The Department of Defense (DoD) recently issued a final rule implementing Section 828 of the NDAA for Fiscal Year (FY) 2018, requiring the treatment of the majority of contracts for items awarded using Federal Acquisition Regulation (FAR) part 12 acquisition procedures to serve as a prior commercial item determination (CID).
The CID designation was developed with the Federal Acquisition Streamlining Act in 1994, which shifted the U.S. government’s procurement processes from prioritizing items exclusively produced for government use cases to “dual use” commercial products and services. The law allowed the government to benefit from the technological innovation emerging from the private sector. CID’s are uniquely positioned in the government contracting space as they do not require a “cost build-up approach” when pricing the item, allowing the company to profit similarly to how it would with an everyday consumer.
When determining whether a contract previously awarded using FAR part 12 may serve as a CID, the government emphasizes the use of prior CID and previous acquisitions conducted using FAR part 12 commercial item acquisition procedures. The Contracting Officer (CO) may also rely on the product’s commerciality determination in the Commercial Item Database, a previous contract, or “other evidence” that identifies the item as being acquired using FAR part 12 procedures.
“Other evidence” is not clearly defined in the final rule. In response to public comment, the DoD acknowledged that while examples of “other evidence” may be helpful, it is impossible to provide an exhaustive list, and examples may even inhibit the work of contracting officers by hampering their ability to “exercise sound business judgment on a case-by-case basis.”
However, in some circumstances, using FAR part 12 procedures to acquire an item are insufficient to satisfy the CID designation. For example, contracting officers may determine that the use of FAR part 12 procedures was improper or that it is no longer acceptable to procure the item using commercial item acquisition channels, nullifying the item as a CID. Most notably, products “treated as commercial items” acquired under 41 U.S.C. 1903 (products procured using the special emergency procurement authority) and 10 U.S.C. 2380a (supplies and services provided by “nontraditional defense contractors”) cannot be identified as CIDs.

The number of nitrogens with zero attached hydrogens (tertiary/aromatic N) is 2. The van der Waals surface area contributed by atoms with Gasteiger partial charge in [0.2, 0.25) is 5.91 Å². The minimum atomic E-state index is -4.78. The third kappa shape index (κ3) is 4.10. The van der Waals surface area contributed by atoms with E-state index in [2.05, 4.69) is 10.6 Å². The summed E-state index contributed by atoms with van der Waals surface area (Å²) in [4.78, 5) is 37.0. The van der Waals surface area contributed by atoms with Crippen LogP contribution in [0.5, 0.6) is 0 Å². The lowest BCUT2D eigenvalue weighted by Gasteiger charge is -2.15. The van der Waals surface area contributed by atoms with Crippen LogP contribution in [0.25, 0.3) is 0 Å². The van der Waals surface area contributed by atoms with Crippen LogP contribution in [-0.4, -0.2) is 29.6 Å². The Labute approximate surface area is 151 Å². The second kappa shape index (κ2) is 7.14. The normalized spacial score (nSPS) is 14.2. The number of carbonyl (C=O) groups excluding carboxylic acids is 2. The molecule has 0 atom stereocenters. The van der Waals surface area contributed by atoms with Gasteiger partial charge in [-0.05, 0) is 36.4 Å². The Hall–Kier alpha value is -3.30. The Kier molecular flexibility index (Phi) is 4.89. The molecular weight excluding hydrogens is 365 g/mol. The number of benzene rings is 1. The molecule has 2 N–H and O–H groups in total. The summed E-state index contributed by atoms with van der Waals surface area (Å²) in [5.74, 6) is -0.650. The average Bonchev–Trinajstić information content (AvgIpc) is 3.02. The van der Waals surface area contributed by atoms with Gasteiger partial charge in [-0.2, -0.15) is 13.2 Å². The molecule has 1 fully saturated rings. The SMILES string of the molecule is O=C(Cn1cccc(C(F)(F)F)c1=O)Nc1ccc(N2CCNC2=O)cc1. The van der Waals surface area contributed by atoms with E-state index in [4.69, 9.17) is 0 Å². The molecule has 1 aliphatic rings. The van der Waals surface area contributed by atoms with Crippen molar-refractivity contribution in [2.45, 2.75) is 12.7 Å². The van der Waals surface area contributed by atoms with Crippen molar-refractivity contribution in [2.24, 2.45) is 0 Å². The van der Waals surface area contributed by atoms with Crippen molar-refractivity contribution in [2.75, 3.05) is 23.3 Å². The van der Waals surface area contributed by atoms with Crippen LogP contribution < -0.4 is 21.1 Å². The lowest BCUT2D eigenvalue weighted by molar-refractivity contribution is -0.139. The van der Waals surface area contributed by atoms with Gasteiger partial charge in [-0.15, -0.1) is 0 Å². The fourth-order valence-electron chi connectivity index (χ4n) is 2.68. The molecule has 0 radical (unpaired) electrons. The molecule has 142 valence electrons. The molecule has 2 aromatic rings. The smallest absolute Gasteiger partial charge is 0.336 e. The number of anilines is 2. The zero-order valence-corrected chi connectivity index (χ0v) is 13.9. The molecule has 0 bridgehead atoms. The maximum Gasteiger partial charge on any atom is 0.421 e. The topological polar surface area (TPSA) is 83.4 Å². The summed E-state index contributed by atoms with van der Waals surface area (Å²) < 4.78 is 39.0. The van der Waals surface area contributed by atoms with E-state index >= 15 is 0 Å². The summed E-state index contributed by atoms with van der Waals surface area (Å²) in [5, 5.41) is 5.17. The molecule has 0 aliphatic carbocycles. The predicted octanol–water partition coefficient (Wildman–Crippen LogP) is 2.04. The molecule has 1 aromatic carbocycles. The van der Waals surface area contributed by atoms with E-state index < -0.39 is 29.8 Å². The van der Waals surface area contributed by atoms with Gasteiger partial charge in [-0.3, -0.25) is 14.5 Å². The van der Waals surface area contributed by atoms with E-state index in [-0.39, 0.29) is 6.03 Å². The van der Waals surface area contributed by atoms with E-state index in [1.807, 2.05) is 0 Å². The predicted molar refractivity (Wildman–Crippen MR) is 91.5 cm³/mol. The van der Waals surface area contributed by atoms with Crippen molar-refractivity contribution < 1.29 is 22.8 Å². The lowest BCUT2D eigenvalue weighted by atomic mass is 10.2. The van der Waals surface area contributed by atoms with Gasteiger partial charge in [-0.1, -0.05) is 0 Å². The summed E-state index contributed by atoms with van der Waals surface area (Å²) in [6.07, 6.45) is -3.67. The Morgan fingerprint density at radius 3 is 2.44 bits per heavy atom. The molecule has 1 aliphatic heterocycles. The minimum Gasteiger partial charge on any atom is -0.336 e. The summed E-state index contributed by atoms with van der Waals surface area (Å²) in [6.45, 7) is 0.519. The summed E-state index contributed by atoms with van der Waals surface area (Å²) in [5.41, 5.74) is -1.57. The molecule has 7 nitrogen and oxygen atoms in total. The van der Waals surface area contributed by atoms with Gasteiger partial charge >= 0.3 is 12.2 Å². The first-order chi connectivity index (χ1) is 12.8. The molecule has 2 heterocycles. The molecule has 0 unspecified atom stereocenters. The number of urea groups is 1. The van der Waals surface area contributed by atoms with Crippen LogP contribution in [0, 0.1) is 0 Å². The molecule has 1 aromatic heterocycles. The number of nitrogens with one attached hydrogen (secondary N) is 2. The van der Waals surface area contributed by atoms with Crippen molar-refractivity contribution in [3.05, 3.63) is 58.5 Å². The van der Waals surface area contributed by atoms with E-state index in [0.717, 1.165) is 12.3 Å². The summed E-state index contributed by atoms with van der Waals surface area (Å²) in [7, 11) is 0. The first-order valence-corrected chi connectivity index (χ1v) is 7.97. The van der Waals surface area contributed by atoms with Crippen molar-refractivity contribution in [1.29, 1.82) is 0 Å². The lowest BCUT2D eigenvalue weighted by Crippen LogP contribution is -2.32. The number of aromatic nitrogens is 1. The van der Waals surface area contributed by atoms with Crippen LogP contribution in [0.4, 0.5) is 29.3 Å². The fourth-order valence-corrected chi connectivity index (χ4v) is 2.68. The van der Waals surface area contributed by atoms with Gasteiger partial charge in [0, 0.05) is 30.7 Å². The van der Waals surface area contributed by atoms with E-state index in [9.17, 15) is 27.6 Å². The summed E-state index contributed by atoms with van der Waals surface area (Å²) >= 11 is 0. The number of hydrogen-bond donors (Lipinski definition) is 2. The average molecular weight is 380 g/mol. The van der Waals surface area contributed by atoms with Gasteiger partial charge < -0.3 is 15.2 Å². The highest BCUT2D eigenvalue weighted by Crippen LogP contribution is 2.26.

The government suggests the rule will streamline and simplify FAR part 12 and CID procedures, extending the key goals outlined in Executive Orders (E.O.s) 12866 and 13563, which direct agencies to maximize efficiencies and benefits of enacting regulatory alternatives that enhance overall benefits to public health, the environment, and economy. The new rule is expected to benefit not only the government but also contractors as it will preclude them from the administrative burden of supporting a commercial item determination.
For more information on the final rule, CIDs, or FAR part 12 procurement procedures, please contact the author at email@example.com. The author would like to thank our law clerk Stephen Finnan for his valuable contributions to this article.